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Going Home July 16, 2012

Posted by The Typist in Dancing Bear, New Orleans, Toulouse Street.
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When I pitched face down on the floor of The Barrel with no assistance from the tricky step up to the bar, I knew it was time to go look for the second line. Sam and I split a sandwich from the grocery across the street earlier, I think, but clearly I needed movement, fresh air in my face. “Purpose,” I shouted as people helped me up from the floor. “I’m going to scout for the second line.” I glanced at half a Jockamo on the table but decided I was fully prepared to reconnoiter over the broken sidewalks leading to St. Claude and Elysian Fields. “Are you su..?” “YES. I’ll text you when I see them.”

Outside the overcast broke for a moment, a good omen for Uncle Lionel’s sendoff I thought. The glimpse of blue, the air on my face as I moved up Frenchman, focused on Royal Street just ahead, my artificial horizon, a dancing bear balanced on the balls of my feet, I moved through a lucid dream, wide awake and walking through an invisible gelatinous substance. Right at Frenchman, a glance at the old folks’ apartments where Uncle Lionel spent his last days at which the second line would stop soon, then a left at Elysian Fields, St. Claude just ahead. Purpose, I thought, walk with purpose, my internal gyroscope, leaning forward at the precise angle that converts the lifting of feet into momentum, a swagger stagger as straight as a swizzle stick.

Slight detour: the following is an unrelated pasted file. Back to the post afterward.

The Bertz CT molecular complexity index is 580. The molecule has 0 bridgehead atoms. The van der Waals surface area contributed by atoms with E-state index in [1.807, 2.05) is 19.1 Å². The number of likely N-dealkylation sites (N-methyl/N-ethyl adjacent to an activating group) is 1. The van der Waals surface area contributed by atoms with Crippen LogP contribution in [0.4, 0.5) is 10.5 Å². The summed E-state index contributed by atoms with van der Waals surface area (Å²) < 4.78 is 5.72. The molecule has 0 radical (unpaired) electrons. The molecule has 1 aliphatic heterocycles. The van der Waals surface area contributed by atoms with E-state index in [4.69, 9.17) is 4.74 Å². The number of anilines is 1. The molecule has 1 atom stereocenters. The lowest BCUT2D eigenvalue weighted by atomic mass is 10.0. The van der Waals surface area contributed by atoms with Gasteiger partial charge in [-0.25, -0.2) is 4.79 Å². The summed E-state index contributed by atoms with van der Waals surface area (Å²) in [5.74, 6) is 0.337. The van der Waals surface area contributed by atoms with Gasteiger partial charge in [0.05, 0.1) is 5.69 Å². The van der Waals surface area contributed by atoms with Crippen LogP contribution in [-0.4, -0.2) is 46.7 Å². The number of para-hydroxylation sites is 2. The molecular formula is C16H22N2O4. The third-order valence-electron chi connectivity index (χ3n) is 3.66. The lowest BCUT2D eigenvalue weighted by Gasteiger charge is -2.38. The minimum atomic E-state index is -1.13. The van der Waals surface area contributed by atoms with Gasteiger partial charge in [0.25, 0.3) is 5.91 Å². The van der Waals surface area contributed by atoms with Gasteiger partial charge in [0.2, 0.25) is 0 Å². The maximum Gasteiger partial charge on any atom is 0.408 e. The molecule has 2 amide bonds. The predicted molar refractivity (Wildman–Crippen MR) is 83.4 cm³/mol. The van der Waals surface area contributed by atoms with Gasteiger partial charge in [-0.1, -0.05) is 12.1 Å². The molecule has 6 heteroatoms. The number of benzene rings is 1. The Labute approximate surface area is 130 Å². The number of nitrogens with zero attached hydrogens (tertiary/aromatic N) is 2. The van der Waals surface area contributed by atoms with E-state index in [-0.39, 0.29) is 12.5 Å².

At St. Claude there were hot sausage and cheese po-boys $7, two women waiting for the bus and no sight or sound of a second line. When I came to a stop purpose got all wobbly and I leaned against the newspaper machine, shielding my eyes. Someone switched on the sun the moment I stepped out onto St. Claude. Nothing. I sent a text back to The Barrel: “638 no sifn od daocid/or/Wnd/lon @ Stclaude/and/ukusian.” The newspaper machine did not seem particularly steady so I crossed the street into Walgreens and bought an energy drink, and took out some more cash. I was on the route and I knew the second line was somewhere down St. Claude so I crossed to the neutral ground and headed in their direction. Purpose, gyroscope, horizon, movement.